Nash also sought to introduce eight exhibits that he argued supported his good faith defense. These exhibits were marked Exhibits 501 through 508. The district court admitted four of the exhibits into evidence (Exhibits 501, 504, 505, and 506), but did not allow the submission of the remaining four (Exhibits 502, 503, 507, and 508) on the ground that their probative value was substantially outweighed by the danger of confusion under Rule 403 of the Federal Rules of Evidence. Nash, however, was permitted to briefly mention and quote from the four excluded documents during his testimony in order to show the basis for his good faith belief that the income tax laws did not apply to him.
At the end of Nash's defense, the district court charged the jury that good faith, although a defense to Counts 1 and 2, is not a defense to the presentation of false, fictitious, or fraudulent claims for tax refunds as charged in Counts 3, 4, and 5. The jurors were instructed to ignore any evidence regarding good faith in deciding Nash's guilt or innocence on these counts. Nash objected to this jury instruction, but was overruled. Ultimately, the jury returned guilty verdicts on all counts.
At sentencing, the government argued that Nash committed perjury when he testified that his failure to file income tax returns for 1991 and 1992 resulted from a good faith belief that he was not subject to the income tax laws. It sought a two-level increase in Nash's base offense level for obstruction of justice pursuant to § 3C1.1 of the United States Sentencing Guidelines ("USSG"). The district court found that Nash had committed perjury, citing specific portions of the evidence to support this enhancement. Nash's sentence was therefore increased two levels for obstruction of justice.
The government also sought an additional two-level enhancement pursuant to USSG § 2T4.1(J) for a tax loss greater than $120,000. A tax loss of this amount requires an offense level of 15. Three experts testified at trial as to Nash's tax liability for 1991 and 1992. Teneyuque also computed Nash's liability for 1993. Given these figures, the government determined that Nash's total tax liability was $127,643. In response, Nash argued that the calculations of his tax liability for 1991 and 1992 as provided by the two government witnesses varied by 25-40%, and that Nash's 1993 tax liability therefore should have been discounted by comparable percentages. This would have placed Nash's liability in the $70,000-$120,000 range (Offense Level 14). The district court rejected this argument, adopted the government's calculation of Nash's tax liability at $127,643, and enhanced Nash's sentence accordingly. This appeal followed.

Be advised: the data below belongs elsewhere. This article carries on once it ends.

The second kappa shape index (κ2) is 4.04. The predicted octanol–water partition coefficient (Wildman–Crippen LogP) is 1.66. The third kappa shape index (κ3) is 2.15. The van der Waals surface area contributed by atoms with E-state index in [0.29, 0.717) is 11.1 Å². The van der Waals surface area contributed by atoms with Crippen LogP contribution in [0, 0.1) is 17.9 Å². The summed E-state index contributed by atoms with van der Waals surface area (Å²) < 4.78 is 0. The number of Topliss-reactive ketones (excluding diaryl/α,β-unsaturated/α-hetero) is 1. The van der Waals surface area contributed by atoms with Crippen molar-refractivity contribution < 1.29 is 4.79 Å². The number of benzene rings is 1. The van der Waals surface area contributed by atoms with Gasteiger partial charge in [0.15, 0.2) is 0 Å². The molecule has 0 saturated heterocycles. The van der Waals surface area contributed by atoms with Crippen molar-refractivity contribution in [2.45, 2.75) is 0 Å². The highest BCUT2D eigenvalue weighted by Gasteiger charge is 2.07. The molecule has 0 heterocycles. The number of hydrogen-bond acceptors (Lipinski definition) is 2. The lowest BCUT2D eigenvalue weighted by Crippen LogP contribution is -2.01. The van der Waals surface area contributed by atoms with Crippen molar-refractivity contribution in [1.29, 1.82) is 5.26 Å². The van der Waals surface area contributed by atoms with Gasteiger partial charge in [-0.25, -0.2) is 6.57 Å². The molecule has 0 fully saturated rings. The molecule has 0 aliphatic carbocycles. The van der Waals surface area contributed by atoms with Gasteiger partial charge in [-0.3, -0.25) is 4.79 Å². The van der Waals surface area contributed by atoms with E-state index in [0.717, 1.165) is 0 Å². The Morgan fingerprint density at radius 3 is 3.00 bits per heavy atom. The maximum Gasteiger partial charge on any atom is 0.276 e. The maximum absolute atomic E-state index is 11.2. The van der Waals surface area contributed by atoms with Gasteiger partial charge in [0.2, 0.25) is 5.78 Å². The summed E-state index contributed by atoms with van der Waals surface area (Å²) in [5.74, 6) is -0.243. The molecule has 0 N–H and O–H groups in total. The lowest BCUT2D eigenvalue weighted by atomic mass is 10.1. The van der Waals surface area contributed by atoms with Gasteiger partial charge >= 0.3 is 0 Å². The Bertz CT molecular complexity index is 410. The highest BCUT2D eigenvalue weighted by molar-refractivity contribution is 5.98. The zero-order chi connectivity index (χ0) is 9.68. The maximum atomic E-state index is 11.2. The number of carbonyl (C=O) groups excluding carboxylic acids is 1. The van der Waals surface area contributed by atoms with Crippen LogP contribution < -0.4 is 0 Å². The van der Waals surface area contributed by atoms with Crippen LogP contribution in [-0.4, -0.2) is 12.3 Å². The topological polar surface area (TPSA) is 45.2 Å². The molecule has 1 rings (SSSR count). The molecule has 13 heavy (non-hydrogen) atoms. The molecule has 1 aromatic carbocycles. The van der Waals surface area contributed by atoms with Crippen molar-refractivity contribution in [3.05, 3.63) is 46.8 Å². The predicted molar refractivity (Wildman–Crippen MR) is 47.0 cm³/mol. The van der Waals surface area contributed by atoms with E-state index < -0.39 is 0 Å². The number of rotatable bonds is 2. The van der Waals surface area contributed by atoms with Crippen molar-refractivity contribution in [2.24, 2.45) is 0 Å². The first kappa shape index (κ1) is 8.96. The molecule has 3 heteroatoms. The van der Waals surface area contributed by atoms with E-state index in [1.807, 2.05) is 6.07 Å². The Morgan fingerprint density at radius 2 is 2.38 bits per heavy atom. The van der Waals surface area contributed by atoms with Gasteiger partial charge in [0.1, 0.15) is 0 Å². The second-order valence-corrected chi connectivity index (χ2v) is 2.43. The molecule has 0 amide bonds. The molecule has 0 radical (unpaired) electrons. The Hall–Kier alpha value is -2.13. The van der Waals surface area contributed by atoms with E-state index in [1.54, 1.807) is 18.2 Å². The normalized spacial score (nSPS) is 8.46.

We review a district court's denial of a motion for judgment of acquittal under a de novo standard of review. See United States v. Canan, 48 F.3d 954, 962 (6th Cir. 1995) ("Although we review the district court's denial of the motion de novo, we must affirm its decision if the evidence, viewed in the light most favorable to the government, would allow a rational trier of fact to find the defendant guilty beyond a reasonable doubt.").
Counts 3, 4, and 5 charged Nash with the presentation of false, fictitious, or fraudulent claims for tax refunds under 18 U.S.C. § 287. According to the government, Nash's claims violated § 287 because Nash knew that he owed taxes, knew that he was within the jurisdiction of the federal government, and knew that he was not owed these refunds. The government contends that Nash's refund claims in light of this knowledge were false, fictitious, or fraudulent.
On appeal, Nash argues that materiality is an element of this offense, and that the government failed to prove that his statements contained in the refund claims were material. He relies on the definition of materiality as set forth in United States v. Gaudin, 515 U.S. 506, 509, 115 S. Ct. 2310, 132 L. Ed. 2d 444 (1995), where the Supreme Court described a material statement as one that "must have a natural tendency to influence, or [be] capable of influencing, the decision of the decisionmaking body to which it was addressed." (internal quotation marks and citation omitted) (brackets in original). According to Nash, his claims for refunds, which bore the obvious earmarks of a tax protestor and were not processable, were immaterial because they would not have misled the IRS, and were thus incapable of influencing its decisions. Because the government failed to prove this element, he argues that a rational trier of fact could not find him guilty beyond a reasonable doubt of these charges.
Whether materiality is an element of 18 U.S.C. § 287 is an issue of first impression in this circuit. Four other circuits have held that materiality is not an element of § 287. See United States v. Upton, 91 F.3d 677, 685 (5th Cir. 1996); United States v. Taylor, 66 F.3d 254, 255 (9th Cir. 1995); United States v. Parsons, 967 F.2d 452, 455 (10th Cir. 1992); United States v. Elkin, 731 F.2d 1005, 1009 (2d Cir. 1984), overruled on other grounds by United States v. Ali, 68 F.3d 1468, 1474-75 (2d Cir. 1995). On the other hand, two circuits have held that it is. See United States v. Wells, 63 F.3d 745, 750 (8th Cir. 1995), vacated on other grounds, 519 U.S. 482, 117 S. Ct. 921, 137 L. Ed. 2d 107 (1997); United States v. Snider, 502 F.2d 645, 652 n. 12 (4th Cir. 1974).